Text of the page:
The tools have obvious applications in everything from construction to machinery repair, and the advantages of not going blind while welding and/or not dying of electrocution while tinkering with the power grid are obvious. Multitools are useful for hacking airlocks when required, checking power flow through specific cables, and a variety of other, more niche uses. A T-ray scanner allows for checking on the status of wiring and piping without crowbar-ing up the floor panels. Optical meson scanners protect an Engineer's vision while also allowing them to see through walls and other obstructions to better survey any damage. Inflatable walls and doors allow for safe entry into depressurized or otherwise atmospherically-compromised areas of the ship, thus preventing the spread of the issue.
Almost any given Engineer will also carry a supply of metal and glass on their person if they are expecting to have to do any construction work at all.
Being a Traitor Engineer can be both the easiest and hardest task on the ship. On the one hand, you can go almost everywhere on the ship, and have easy access to the tools to get rid of any pesky doors (or walls) in your way. Also, many crew members don't bat an eyelid when they see an engineer wearing a jetpack, or standing in a hole in the wall. Any curious crewmen are usually deflected by saying you are doing engineering work ("I need this to repair hull damage!").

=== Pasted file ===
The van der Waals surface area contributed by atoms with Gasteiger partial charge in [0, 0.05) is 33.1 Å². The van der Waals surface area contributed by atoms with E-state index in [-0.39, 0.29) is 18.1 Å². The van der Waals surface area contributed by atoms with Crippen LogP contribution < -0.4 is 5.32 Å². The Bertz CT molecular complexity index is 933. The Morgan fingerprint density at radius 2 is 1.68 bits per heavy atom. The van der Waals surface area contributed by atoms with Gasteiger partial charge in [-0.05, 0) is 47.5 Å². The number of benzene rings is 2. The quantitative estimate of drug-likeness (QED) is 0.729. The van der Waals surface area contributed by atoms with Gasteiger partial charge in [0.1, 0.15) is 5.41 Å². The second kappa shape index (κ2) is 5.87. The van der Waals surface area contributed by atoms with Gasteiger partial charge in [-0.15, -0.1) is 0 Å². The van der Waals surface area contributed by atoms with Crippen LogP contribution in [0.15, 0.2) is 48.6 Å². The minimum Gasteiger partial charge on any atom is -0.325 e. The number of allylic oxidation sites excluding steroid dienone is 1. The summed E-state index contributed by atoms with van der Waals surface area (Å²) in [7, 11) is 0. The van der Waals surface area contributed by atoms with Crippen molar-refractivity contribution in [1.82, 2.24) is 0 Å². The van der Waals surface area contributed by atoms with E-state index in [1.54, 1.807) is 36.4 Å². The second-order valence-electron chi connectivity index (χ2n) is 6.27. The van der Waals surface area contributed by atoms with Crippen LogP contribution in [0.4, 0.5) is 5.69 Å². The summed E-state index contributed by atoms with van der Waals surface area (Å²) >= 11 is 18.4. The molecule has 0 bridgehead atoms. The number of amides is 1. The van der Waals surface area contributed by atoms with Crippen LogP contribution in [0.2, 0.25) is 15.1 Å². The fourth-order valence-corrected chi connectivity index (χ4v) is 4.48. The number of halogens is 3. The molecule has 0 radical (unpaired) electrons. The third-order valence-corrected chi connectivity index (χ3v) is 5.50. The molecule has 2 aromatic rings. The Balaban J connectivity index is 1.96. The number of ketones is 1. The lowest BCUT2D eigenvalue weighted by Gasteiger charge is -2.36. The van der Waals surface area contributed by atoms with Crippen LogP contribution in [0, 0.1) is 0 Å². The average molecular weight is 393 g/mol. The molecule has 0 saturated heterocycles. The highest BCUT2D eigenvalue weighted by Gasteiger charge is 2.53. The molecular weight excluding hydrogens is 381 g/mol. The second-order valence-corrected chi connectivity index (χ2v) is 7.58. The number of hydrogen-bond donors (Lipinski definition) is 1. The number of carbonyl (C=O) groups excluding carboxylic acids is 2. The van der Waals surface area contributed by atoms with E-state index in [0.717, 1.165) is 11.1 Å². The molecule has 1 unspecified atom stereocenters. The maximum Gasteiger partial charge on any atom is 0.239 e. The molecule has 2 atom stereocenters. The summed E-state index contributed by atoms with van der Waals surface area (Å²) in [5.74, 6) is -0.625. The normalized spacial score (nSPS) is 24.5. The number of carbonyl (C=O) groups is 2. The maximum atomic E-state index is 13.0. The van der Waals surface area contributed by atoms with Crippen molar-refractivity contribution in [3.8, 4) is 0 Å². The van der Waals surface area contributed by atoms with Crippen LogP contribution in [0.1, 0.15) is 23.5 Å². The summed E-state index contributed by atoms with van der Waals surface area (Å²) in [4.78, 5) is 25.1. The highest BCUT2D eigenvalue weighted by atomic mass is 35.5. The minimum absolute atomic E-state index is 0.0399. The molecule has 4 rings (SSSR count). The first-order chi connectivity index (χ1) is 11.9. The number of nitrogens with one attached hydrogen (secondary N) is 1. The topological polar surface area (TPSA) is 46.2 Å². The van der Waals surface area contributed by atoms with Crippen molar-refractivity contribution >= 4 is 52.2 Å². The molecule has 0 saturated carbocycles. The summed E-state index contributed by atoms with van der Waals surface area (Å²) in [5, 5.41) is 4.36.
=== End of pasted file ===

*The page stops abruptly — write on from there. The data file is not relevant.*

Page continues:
On the other hand, Engineers lack weapons. Stungloves, however, are the hidden weapon few ever search for, which can give the upper hand in a fight. Secondly, Engineers loitering near their target may quickly arouse suspicion, especially if you are far, far away from a maintenance tunnel.
And finally, if you truly hate SolGov, it is within your grasp to detonate the supermatter and generally sabotage the power supply of the ship.